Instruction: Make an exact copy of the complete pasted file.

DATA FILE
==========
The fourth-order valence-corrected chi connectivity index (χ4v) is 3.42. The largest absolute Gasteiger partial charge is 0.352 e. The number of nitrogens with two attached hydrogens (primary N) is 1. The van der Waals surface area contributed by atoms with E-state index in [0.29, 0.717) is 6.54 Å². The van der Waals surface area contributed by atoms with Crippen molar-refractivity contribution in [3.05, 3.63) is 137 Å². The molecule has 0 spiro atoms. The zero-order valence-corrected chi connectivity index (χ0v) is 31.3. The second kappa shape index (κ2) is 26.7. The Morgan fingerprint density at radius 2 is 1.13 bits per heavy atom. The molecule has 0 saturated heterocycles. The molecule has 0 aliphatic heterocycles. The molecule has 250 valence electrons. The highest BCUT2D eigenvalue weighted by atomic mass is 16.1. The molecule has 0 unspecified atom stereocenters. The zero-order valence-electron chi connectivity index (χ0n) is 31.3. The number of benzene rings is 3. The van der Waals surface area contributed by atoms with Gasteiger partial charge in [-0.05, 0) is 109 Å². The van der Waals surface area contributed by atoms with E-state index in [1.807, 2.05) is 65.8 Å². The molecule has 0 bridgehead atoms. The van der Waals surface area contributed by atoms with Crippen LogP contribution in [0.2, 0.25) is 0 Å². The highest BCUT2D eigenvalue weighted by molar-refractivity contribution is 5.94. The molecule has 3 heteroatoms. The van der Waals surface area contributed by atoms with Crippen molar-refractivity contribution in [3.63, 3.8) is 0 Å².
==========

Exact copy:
The fourth-order valence-corrected chi connectivity index (χ4v) is 3.42. The largest absolute Gasteiger partial charge is 0.352 e. The number of nitrogens with two attached hydrogens (primary N) is 1. The van der Waals surface area contributed by atoms with E-state index in [0.29, 0.717) is 6.54 Å². The van der Waals surface area contributed by atoms with Crippen molar-refractivity contribution in [3.05, 3.63) is 137 Å². The molecule has 0 spiro atoms. The zero-order valence-corrected chi connectivity index (χ0v) is 31.3. The second kappa shape index (κ2) is 26.7. The Morgan fingerprint density at radius 2 is 1.13 bits per heavy atom. The molecule has 0 saturated heterocycles. The molecule has 0 aliphatic heterocycles. The molecule has 250 valence electrons. The highest BCUT2D eigenvalue weighted by atomic mass is 16.1. The molecule has 0 unspecified atom stereocenters. The zero-order valence-electron chi connectivity index (χ0n) is 31.3. The number of benzene rings is 3. The van der Waals surface area contributed by atoms with Gasteiger partial charge in [-0.05, 0) is 109 Å². The van der Waals surface area contributed by atoms with E-state index in [1.807, 2.05) is 65.8 Å². The molecule has 0 bridgehead atoms. The van der Waals surface area contributed by atoms with Crippen LogP contribution in [0.2, 0.25) is 0 Å². The highest BCUT2D eigenvalue weighted by molar-refractivity contribution is 5.94. The molecule has 3 heteroatoms. The van der Waals surface area contributed by atoms with Crippen molar-refractivity contribution in [3.63, 3.8) is 0 Å².